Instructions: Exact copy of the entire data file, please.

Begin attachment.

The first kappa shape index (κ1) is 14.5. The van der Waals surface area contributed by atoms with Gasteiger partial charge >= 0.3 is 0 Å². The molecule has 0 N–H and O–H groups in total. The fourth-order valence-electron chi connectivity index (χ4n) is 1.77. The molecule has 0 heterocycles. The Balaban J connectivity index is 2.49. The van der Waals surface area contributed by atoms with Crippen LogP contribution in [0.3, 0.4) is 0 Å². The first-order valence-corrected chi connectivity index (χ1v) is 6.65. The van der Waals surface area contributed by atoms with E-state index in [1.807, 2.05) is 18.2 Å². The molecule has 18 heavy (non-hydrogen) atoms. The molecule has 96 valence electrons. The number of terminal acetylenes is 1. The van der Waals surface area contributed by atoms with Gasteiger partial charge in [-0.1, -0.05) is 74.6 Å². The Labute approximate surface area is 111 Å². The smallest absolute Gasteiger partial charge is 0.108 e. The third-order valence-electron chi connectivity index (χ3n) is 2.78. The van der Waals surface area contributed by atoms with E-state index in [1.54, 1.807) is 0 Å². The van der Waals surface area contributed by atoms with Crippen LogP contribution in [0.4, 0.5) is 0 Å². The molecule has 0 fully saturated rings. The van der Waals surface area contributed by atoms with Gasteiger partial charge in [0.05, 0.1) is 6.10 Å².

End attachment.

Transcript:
The first kappa shape index (κ1) is 14.5. The van der Waals surface area contributed by atoms with Gasteiger partial charge >= 0.3 is 0 Å². The molecule has 0 N–H and O–H groups in total. The fourth-order valence-electron chi connectivity index (χ4n) is 1.77. The molecule has 0 heterocycles. The Balaban J connectivity index is 2.49. The van der Waals surface area contributed by atoms with Crippen LogP contribution in [0.3, 0.4) is 0 Å². The first-order valence-corrected chi connectivity index (χ1v) is 6.65. The van der Waals surface area contributed by atoms with E-state index in [1.807, 2.05) is 18.2 Å². The molecule has 18 heavy (non-hydrogen) atoms. The molecule has 96 valence electrons. The number of terminal acetylenes is 1. The van der Waals surface area contributed by atoms with Gasteiger partial charge in [-0.1, -0.05) is 74.6 Å². The Labute approximate surface area is 111 Å². The smallest absolute Gasteiger partial charge is 0.108 e. The third-order valence-electron chi connectivity index (χ3n) is 2.78. The van der Waals surface area contributed by atoms with E-state index in [1.54, 1.807) is 0 Å². The van der Waals surface area contributed by atoms with Crippen LogP contribution in [0.4, 0.5) is 0 Å². The molecule has 0 fully saturated rings. The van der Waals surface area contributed by atoms with Gasteiger partial charge in [0.05, 0.1) is 6.10 Å².